There are obvious logistical problems with such an approach to education philanthropy. But there is one major advantage: I, the billionaire philanthropist, would get to decide what questions to ask and what the right answers to them are. For instance, religious parents who objected to their little darlings learning about evolution in biology class would not be MY problem. I can imagine somebody pointing out that kids could learn “evolution” well enough to make money answering my questions without believing in it; my response is that if a creationist kid can correctly answer properly structured biology questions, then I don’t care whether he “believes in” evolution any more than I care whether he “believes in” trigonometry.

    Would teachers start “teaching to the test”? I don’t know. Maybe their students would demand they do so. Of course, there would be no such thing as “the” test. Remember: nobody “fails”, nobody “passes”; it’s not a “test”. Would it be effective philanthropy? I don’t know that either. Philanthropy it certainly would be, especially since I would be free to pay more for correct answers in my inner-city storefront Quiz Parlors than in any suburban mall Exam Arcades I cared to open.

    Alas, I’m still working on making my first billion, and I suspect my project would cost a bit more than that.


  3. Tony, teachers wouldn’t have to *start* teaching to the test, they already do. There’s lots of evidence that this sort of teaching isn’t particularly successful, and that’s because many of the most important things to be taught are not really testable. For one small example, public speaking (aka show-and-tell in the younger years). What’s the right answer to that? Not sure either how your plan would work for special ed kids (who are usually about 10-15% of any school’s population). But your heart’s in the right place.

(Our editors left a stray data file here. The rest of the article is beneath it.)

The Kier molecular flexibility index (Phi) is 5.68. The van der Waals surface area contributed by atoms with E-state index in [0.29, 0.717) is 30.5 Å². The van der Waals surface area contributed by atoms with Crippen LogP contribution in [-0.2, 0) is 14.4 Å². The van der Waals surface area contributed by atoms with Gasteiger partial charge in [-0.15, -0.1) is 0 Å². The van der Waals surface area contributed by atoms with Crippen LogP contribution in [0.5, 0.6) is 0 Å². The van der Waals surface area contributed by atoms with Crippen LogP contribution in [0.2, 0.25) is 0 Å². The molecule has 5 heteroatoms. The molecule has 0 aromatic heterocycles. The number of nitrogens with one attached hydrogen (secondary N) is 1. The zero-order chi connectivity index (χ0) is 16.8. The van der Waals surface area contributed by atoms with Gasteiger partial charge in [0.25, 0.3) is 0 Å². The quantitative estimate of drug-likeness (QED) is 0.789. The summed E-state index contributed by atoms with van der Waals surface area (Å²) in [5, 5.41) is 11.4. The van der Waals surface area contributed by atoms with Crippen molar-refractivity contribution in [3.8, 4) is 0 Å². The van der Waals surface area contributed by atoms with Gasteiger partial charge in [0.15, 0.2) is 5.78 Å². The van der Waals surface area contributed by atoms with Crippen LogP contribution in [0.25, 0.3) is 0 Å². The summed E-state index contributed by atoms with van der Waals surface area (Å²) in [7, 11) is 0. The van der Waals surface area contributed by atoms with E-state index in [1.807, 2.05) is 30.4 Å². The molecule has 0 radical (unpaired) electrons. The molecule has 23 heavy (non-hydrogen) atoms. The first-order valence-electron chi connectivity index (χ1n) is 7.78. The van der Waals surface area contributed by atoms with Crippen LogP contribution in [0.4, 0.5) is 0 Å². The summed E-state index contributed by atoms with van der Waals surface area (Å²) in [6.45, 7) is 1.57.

4. The standard hand-flapping about eating and obesity don’t help Matt’s implicit assertion about rationality and obesity. Just saying.

  5. Ohio Mom,

    You are absolutely right that my “pay for performance” approach would not directly benefit special-needs kids. All I can say to that is, it could not do worse than a more conventional project of promising them college scholarships if they get good grades.

    And you are also right that such skills as public speaking would be awfully hard to test for. On the other hand, a talent for speaking in public without knowing what you’re talking about is not really something I want to foster in the next generation. We have too much of that in ours.

    As for “teaching to the test”, what can I say? We have to teach “to” something. About the only thing George Will ever wrote that I agree with is that education consists of putting something into children’s heads, not letting something out. Perhaps the most important thing we can put into children’s heads is the idea that knowledge is valuable. All I suggest is that a bit of cash money can go a long way toward convincing them of that.


  6. There’s actually pretty good reason for doubting that obesity is due to simply eating too many calories compared to your level of exertion. A person gaining weight will typically do so very gradually indeed, at a rate which corresponds to an excess of maybe 50 calories a day. A reliable excess of fifty calories a day, mind you. I deny anyone to consciously control their energy balance that closely, short of living in a laboratory.

    It appears, rather, to be the case that something is causing body weight set points to gradually creep up, with the body very accurately tracking the changing set point, and causing you to modulate your activity levels and food intake to conform to it. There are a number of theories as to why this is happening, but it’s even seen in laboratory animals.

Comments are closed.